ep 76: The Kee Bird, Revisited

Episode 76 Cover Art

Episode 76 Cover ArtThe Digression Podcast Guys are taking some much-needed time off, so climb aboard the Wayback Machine as we revisit one of our favorite episodes from the early days: Recovering the Kee Bird (episode #8 from 8/25/2019). In addition to a cleaned-up replay of the original episode, we share some additional news and insight about the Kee Bird crash and the pilot who flew her.



Record-Breaker Darryl Greenamyer Passes Away

Information from Dan Berriochoa in his paper “Environmental and Organizational Impacts on the 46th /72nd Reconnaissance Squadrons” and the Kee Bird Incident Report

Pilot: Lt Vern Arnett

December 11, 1946. 46th Reconnaissance Squadron, Ladd Field, AK. Piloting a B-29, nicknamed We’ve Had It. Shortly after taking off in extreme cold and fog, the plane lost the #1 and #3 engines. After crossing the Chena River, the We’ve Had It crashed into a wooded area west of the runway and burst into flames. Luckily, the entire crew escaped the wreckage with only minor injuries. Weather was blamed for the crash.

February 21, 1947. Lt Vern Arnett crashes the Kee Bird. The crash was blamed on the crew.

December 23, 1947. 46th Reconnaissance Squadron, Ladd Field, AK. Lt Arnett crashes the B-29 nicknamed The Forlorn Turkey into the northeast side of Lane Mountain, roughly 95 miles north of Nome. The crew survived, but two crew members were seriously injured. This crash was blamed on Arnett, who Lt. Arnett who’s overconfidence in his judgment of the aircraft’s location when he knew there was terrain higher than his altitude in the area put the crew in a dangerous position.

Three crashes and two of them made national headlines. Of the four B-29s lost by the 46th
and later the 72nd Reconnaissance Squadron, Lt. Arnett commanded of 3 of them. WTF?!?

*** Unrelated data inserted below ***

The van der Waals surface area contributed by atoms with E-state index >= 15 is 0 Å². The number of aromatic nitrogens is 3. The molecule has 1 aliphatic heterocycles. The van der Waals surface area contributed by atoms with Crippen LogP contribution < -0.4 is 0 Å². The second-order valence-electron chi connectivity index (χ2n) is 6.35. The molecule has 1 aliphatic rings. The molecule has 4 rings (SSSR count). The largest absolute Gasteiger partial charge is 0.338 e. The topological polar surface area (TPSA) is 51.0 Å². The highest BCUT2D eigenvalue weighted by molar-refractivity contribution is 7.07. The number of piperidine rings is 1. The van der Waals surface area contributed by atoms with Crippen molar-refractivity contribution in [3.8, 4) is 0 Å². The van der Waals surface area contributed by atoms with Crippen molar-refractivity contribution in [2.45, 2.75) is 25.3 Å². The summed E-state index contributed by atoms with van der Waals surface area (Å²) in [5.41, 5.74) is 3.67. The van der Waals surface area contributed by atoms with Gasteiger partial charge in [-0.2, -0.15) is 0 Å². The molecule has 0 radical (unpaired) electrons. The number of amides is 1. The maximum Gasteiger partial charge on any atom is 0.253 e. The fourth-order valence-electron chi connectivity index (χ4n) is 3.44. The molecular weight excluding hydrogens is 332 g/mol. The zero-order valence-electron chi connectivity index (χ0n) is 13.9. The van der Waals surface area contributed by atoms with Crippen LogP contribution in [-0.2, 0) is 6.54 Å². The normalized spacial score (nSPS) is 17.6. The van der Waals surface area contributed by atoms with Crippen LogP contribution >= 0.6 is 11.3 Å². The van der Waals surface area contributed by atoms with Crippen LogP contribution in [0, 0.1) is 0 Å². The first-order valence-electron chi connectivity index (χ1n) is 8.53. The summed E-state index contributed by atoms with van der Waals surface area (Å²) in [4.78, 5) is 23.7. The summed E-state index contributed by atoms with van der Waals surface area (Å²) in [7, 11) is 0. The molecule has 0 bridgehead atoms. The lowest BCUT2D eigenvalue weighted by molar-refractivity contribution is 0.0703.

FIFI Reveals Why WW2 B29 Kee Bird was Destroyed | History X

Chris and Jody are Air Force vets who enjoy military history and folklore. They have a podcast. They tell stories. They digress. A lot.

1 thought on “ep 76: The Kee Bird, Revisited

  1. The information about the Key Bird being jacked up by the Air Force is incorrect. There was absolutely no attempt to even assess the aircraft after the rescue mission. It was immediately written off and purged from the inventory.
    The Key Bird was jacked up the year before the Nova documentary filming, when Darryl, Rick Kriege and Gary Larkins flew a Huey loaded with all the tools and supplies they could strap to it up to the lake to assess the B-29. They brought 2 20 ton jacks and 2 10 ton jacks with them, jacked up the rear of the plane under the wings enough to manually lower and lock the main gear, then used the helicopter to lower 7,000 lbs of sand in 55 gallon drums onto the horizontal stabilizer, which tilted the nose of the plane up enough for them to manually lower and lock the nose gear (all of the tires still held their pressure after 47 years, by the way).
    They had also filled engine #1 with penetrating oil and let it sit and soak throughout the process of getting the plane up onto its landing gear. They then transferred oil from engines #2 and #3 to #1, because the Key Bird crew had drained oil from #1 and #4 for the signal fire. All of that finished, they drained the penetrating oil from #1, pumped in some fuel and fired up the engine after only a few moments of cranking.
    I believe that’s also when they pulled down the rudder frame in preparation for covering, then they secured their supplies and flew back to Thule to plan for the big recovery the following summer,

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